Erik: Awesome. Well, let's get into the topic of what technology you're dealing with. For a certain portion of the audience, probably the easiest way to describe SQream is that it's a competitor of Snowflake. So, that will intuitively make sense to some people in the audience. The headline on your website is fastest time to insight for data at any scale. It's a database infrastructure for converting raw data into insights. That's another way that we can think about it. How would you describe the field that you're in?

Matan: I will try to take a little bit less technical approach, and then we can jump into the more technical. SQream actually allows companies to get answers from its data and get business insights, as you mentioned, on where it was unattainable. Because we will shine where other players can't deal with the amount of data. I'm talking about, obviously, SaaS. This is what we sell. We sell performance. This is always the key thing here. But not just that. We're allowing our customers to deal with their data. We usually shine above one data. This is very unique to us. We're actually utilizing the GPU. Later on, we can talk about a little bit about the tech stack. We're utilizing the GPU in order to get faster insights on more data. This is what we bring to the table.

Erik: Yeah, we're definitely going to have to dig into the tech stack and why you're able to differentiate, and these use cases around massive data. But maybe we can just cover them first from a use case perspective. So, what would be a handful of scenarios where a traditional database or streaming database would not serve?

Matan: First of all, we're talking about the amount of data you would like to get insight from. One of our main use cases for our top customer, we're talking about they manage on SQream 10 petabytes of raw data. Those numbers are crazy. We're talking about 100 terabytes ingested into SQream on a daily basis, more than 100 data engineers that are asking, more than 9,500 queries per hour, those numbers. When we're talking about scale, this is scale. This is more than just buying more storage. The ability to actually get the insights and be able to do very complex queries and complex joins, this is where we feel comfortable. This is why most of our customers are enterprise customers. Because, usually, we are a better fit for a company that has a lot of data. Again, we're talking about more than one data. This is where we usually feel comfortable.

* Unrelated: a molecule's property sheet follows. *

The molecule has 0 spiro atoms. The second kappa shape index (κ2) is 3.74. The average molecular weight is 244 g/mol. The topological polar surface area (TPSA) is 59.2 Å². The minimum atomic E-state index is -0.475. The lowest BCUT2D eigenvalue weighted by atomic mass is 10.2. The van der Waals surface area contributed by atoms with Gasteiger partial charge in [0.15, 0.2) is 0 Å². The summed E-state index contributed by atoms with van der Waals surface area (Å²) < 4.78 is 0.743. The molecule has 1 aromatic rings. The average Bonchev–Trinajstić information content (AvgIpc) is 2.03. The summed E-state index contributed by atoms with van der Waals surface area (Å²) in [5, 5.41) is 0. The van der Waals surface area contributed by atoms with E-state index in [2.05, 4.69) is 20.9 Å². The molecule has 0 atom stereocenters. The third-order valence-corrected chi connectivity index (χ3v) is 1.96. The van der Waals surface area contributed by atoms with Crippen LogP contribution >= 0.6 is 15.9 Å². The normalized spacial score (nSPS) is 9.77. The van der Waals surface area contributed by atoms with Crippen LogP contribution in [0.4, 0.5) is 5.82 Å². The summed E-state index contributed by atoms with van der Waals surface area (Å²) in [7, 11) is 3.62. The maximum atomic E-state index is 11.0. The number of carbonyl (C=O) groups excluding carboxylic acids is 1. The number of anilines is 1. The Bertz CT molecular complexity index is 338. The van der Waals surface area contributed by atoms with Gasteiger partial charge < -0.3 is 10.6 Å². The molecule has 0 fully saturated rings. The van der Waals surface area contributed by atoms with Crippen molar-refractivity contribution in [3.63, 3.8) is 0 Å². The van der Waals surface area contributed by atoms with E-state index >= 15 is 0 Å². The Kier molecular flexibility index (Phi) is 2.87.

Erik: Okay. What would be scenarios where this is required? Are we talking about managing aircraft, data coming out of the aircraft engines? Are we talking about just very large networks of asset fleets for vehicles or manufacturing plants? What would be the scenarios where you would be generating 10 petaflops?

Matan: Let's talk about two use cases. The first one, let's go from the manufacturing space, a very IoT use case. On the manufacturing floor, all companies would like to be able — their dream for a manufacturer is to use all the data they are collecting to predict machine failure or equipment malfunctions before it occurs. This is the simple meat. Everybody talks about IoT and how much sensors are collecting all the data all the time. But I feel like not enough people are talking about, "All right. How are we going to be able to process the data? How are we going to be able to get insights?"